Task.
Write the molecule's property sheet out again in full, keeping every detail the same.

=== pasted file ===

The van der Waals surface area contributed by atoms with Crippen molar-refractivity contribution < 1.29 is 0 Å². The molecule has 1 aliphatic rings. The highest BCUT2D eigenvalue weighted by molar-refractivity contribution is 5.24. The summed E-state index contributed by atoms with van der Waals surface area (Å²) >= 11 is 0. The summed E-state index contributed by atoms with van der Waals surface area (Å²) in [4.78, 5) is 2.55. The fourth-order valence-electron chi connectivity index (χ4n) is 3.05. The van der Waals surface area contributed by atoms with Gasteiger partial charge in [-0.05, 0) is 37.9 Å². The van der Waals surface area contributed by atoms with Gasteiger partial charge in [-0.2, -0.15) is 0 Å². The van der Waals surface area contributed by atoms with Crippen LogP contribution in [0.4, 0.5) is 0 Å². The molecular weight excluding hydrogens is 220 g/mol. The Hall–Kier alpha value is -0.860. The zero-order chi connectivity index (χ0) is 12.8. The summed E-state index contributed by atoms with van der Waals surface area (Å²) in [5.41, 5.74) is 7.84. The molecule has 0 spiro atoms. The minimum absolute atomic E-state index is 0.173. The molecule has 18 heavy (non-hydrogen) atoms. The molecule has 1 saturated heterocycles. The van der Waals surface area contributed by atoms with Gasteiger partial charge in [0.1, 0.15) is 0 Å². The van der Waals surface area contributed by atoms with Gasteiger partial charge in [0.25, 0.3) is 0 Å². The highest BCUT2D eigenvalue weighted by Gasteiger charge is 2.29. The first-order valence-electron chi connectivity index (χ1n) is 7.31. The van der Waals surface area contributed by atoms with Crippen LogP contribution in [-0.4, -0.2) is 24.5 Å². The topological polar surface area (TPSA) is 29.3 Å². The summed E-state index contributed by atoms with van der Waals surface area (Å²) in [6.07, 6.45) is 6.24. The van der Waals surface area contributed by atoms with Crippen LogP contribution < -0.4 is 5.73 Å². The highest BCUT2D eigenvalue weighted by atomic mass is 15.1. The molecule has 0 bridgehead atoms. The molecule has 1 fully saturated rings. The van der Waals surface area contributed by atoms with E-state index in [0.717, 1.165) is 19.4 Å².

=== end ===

The van der Waals surface area contributed by atoms with Crippen molar-refractivity contribution < 1.29 is 0 Å². The molecule has 1 aliphatic rings. The highest BCUT2D eigenvalue weighted by molar-refractivity contribution is 5.24. The summed E-state index contributed by atoms with van der Waals surface area (Å²) >= 11 is 0. The summed E-state index contributed by atoms with van der Waals surface area (Å²) in [4.78, 5) is 2.55. The fourth-order valence-electron chi connectivity index (χ4n) is 3.05. The van der Waals surface area contributed by atoms with Gasteiger partial charge in [-0.05, 0) is 37.9 Å². The van der Waals surface area contributed by atoms with Gasteiger partial charge in [-0.2, -0.15) is 0 Å². The van der Waals surface area contributed by atoms with Crippen LogP contribution in [0.4, 0.5) is 0 Å². The molecular weight excluding hydrogens is 220 g/mol. The Hall–Kier alpha value is -0.860. The zero-order chi connectivity index (χ0) is 12.8. The summed E-state index contributed by atoms with van der Waals surface area (Å²) in [5.41, 5.74) is 7.84. The molecule has 0 spiro atoms. The minimum absolute atomic E-state index is 0.173. The molecule has 18 heavy (non-hydrogen) atoms. The molecule has 1 saturated heterocycles. The van der Waals surface area contributed by atoms with Gasteiger partial charge in [0.1, 0.15) is 0 Å². The van der Waals surface area contributed by atoms with Gasteiger partial charge in [0.25, 0.3) is 0 Å². The highest BCUT2D eigenvalue weighted by Gasteiger charge is 2.29. The first-order valence-electron chi connectivity index (χ1n) is 7.31. The van der Waals surface area contributed by atoms with Crippen LogP contribution in [-0.4, -0.2) is 24.5 Å². The topological polar surface area (TPSA) is 29.3 Å². The summed E-state index contributed by atoms with van der Waals surface area (Å²) in [6.07, 6.45) is 6.24. The van der Waals surface area contributed by atoms with Crippen LogP contribution < -0.4 is 5.73 Å². The highest BCUT2D eigenvalue weighted by atomic mass is 15.1. The molecule has 0 bridgehead atoms. The molecule has 1 fully saturated rings. The van der Waals surface area contributed by atoms with E-state index in [0.717, 1.165) is 19.4 Å².